• Employer contributions are tax deductible for their business.
  • The annual 2022 contribution limit is $61,000, not to exceed 25 percent of an employee’s compensation.
  • Distributions are taxed upon withdrawals which can be taken after the participant reaches the age of 59 ½.

There are special rules regarding contributions for self-employed individuals who are also considered employees relevant to SEP IRAs. Contact a financial professional for more information on complying with IRA regulations regarding contributions and other details.

Also, you have until April 15 to establish a SEP IRA to count towards your tax-reporting year. So, you can open an account before April 15, 2023 for contributions to apply to your 2022 income tax return.

Solo 401(k)s

Solo 401(k)s are beneficial retirement plans for small business owners who want the same advantages these accounts offer employees of larger corporations. You can even use a solo 401(k) if you have a side business apart from a full-time job with an employer. The fact that you can make pre-tax employer and employee contributions into your account make these attractive retirement plans for small business owners.

Basics of solo 401(k)s:

  • Employee contribution to solo 401(k)s for 2022 is $20,500 and the employer contribution can be up to 25 percent of the employee’s compensation.
  • Employees aged 50 and over have a catch-up contribution allowance of up to $6,500 a year.
  • The employer contribution is a tax deduction for the business.
  • You can use Roth and mega Roth options that allow you to maximize your employee contributions. Discuss these options with your plan administrator as these features impact whether contributions are made with pre-tax or post-tax dollars.
  • You can personally borrow up to 50 percent (or up to $50,000) of your solo 401(k).

Most people chose to open their solo 401(k) accounts by December 31st so they don’t miss the deadline, but you have until your income tax filing date, including extensions, to open a plan and make employer contributions to a solo 401(k). Consult with your CPA or other advisor for guidance as to when you should open the account to maximize the full amount of your employee portion, as employee W-2s are due on January 31.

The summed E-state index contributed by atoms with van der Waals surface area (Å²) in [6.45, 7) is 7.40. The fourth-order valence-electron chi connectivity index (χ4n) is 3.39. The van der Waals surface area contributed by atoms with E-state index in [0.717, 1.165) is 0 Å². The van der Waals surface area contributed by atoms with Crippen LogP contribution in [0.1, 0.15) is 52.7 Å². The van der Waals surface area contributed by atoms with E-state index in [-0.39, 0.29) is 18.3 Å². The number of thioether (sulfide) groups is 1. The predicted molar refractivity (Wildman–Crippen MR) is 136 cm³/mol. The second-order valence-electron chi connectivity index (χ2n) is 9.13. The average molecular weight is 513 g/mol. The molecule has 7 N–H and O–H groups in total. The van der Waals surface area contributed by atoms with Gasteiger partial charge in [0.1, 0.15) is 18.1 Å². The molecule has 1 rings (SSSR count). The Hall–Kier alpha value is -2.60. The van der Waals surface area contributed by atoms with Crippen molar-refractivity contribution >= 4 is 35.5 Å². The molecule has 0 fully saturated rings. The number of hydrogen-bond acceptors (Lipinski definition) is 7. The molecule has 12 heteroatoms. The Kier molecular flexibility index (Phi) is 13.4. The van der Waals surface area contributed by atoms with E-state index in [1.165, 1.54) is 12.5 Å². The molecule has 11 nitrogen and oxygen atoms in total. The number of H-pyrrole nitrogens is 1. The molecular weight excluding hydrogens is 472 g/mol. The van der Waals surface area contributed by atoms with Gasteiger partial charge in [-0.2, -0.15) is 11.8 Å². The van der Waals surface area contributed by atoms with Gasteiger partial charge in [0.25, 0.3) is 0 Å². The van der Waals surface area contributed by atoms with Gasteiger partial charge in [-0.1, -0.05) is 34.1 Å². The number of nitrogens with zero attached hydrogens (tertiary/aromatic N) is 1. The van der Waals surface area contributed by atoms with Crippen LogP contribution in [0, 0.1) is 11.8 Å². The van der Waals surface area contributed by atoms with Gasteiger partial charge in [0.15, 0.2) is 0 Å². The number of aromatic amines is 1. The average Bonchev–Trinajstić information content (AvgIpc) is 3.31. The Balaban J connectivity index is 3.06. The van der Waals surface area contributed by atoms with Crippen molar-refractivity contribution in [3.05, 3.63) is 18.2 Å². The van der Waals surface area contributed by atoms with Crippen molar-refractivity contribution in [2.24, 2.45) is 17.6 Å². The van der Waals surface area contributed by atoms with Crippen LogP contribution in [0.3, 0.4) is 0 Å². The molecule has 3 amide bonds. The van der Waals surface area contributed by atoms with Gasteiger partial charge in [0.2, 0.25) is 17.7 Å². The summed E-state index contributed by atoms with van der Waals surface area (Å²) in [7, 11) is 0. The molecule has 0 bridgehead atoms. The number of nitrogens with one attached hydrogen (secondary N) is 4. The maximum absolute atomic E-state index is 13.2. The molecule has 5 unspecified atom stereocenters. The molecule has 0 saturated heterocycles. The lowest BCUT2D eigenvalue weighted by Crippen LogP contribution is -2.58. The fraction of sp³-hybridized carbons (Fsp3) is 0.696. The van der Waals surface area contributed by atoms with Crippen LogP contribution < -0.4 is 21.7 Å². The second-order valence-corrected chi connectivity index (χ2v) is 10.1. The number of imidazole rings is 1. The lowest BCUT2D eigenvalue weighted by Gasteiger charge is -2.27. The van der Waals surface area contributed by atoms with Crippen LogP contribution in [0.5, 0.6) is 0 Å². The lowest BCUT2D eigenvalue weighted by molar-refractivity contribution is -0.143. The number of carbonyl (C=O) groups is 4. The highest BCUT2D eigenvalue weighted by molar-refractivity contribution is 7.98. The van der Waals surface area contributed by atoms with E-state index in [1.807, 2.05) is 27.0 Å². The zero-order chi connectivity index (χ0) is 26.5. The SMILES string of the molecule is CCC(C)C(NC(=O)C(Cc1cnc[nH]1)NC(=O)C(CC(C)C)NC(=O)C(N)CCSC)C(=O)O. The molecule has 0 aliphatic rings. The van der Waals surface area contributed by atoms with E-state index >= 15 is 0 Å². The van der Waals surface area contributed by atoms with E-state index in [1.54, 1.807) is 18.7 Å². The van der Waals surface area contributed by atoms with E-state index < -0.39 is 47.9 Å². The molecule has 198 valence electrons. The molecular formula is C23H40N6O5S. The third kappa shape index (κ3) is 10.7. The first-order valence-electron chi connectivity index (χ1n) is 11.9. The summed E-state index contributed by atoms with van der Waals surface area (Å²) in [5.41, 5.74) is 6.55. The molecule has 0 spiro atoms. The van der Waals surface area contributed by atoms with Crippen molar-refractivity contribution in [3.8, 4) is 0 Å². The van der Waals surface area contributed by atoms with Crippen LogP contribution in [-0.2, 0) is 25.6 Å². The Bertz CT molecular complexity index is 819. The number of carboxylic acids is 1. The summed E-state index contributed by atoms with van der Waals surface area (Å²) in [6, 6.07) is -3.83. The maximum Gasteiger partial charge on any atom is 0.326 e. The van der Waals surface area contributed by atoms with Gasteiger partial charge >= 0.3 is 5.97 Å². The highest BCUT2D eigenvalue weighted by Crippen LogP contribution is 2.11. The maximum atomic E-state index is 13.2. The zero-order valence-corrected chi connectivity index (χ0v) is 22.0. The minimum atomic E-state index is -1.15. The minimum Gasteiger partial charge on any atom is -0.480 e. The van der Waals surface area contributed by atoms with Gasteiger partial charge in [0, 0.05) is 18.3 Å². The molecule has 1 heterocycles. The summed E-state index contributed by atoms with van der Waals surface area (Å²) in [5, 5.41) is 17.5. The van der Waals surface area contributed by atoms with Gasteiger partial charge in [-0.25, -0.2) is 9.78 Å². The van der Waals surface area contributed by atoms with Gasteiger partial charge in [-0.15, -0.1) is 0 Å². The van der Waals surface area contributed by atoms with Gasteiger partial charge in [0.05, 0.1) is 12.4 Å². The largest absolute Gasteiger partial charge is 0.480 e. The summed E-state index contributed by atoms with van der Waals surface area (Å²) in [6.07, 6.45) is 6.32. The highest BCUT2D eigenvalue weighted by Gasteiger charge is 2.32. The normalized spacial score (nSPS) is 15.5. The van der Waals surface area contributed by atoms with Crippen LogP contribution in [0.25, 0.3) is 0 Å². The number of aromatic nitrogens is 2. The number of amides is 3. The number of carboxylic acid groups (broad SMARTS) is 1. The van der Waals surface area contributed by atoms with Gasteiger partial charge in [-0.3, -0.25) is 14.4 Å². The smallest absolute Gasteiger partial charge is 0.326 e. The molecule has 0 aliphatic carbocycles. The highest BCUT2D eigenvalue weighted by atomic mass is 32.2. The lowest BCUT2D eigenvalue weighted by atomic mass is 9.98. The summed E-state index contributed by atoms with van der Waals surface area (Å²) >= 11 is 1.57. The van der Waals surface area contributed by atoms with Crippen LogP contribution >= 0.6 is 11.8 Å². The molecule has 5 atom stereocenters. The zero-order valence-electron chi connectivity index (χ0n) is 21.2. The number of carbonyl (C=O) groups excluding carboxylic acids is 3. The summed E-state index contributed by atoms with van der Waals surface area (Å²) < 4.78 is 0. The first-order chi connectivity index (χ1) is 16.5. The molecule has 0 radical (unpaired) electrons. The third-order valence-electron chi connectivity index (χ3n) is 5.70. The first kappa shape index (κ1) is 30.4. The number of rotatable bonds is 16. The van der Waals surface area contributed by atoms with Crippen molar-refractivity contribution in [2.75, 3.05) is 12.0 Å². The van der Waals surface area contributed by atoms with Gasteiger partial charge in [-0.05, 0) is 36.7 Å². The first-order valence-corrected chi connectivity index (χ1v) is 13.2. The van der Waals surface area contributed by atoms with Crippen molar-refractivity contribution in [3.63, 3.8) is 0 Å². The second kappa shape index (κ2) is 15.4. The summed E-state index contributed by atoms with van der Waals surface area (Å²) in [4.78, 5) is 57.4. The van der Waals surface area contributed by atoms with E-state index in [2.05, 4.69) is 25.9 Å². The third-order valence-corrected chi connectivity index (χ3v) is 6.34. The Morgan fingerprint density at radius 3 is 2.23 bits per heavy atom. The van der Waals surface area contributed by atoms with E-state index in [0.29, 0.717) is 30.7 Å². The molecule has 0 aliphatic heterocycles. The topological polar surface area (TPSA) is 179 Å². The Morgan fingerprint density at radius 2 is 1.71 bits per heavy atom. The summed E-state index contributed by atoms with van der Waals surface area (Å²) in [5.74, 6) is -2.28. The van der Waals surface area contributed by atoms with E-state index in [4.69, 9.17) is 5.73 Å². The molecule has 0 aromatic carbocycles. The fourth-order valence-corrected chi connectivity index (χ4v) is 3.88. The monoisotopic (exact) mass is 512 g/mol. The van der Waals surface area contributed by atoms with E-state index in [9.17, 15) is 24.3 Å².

Self-Direct Solo 401(k), SEP and SIMPLE IRAs to Gain Access to Alternative Investments

Self-directed retirement plans are perfect for individuals who want control of their investing funds and decisions, offering a hands-on approach to building wealth. Many small business owners and self-employed individuals look beyond traditional stocks, bonds, and mutual funds for investment opportunities.

A self-directed SEP or SIMPLE IRA opens the door to diverse, alternative investments while providing a higher contribution limit, as well. Investing in assets you know and understand can provide a level of comfort and possibly increase your chances for building wealth at a faster rate than traditional options allow.

Popular examples of alternative assets:

These are only a few of the almost unlimited alternative assets available for self-directing. This offers you the flexibility to choose what’s right for you while maintaining control of your savings plan.

Want to Offer a Self-Directed IRA for Your Employees?

SEP and SIMPLE IRAs for small business owners are definitely worth consideration. But they aren’t the only savings plans available to you. You can also self-direct a health savings account (HSA) to build tax-advantaged savings to pay for qualified medical costs.

And, if you decide to offer a self-directed savings plan for your business, Advanta IRA makes it easy. We ensure the administrative details of our clients’ plans comply with IRS regulations. We do not sell investments or give investment advice, so our clients have the complete control to choose their own assets for their plans.

To learn more about how you can use self-directed savings plans like solo 401(k)s, SEP and SIMPLE IRAs and take advantage of the savings for yourself and qualified employees, contact Advanta IRA today.

This article was originally published in July 2017 but has been updated with current information.

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About Scott Maurer

Scott is an attorney and a graduate of the University of Florida Law School. Scott started his career with Advanta IRA in 2006. His experience with various investment types and their unique processes makes him an invaluable asset. Scott holds the designation of Certified IRA Services Professional (CISP) and leads engaging seminars and webinars that educate the public on the intricacies of self-directed IRAs.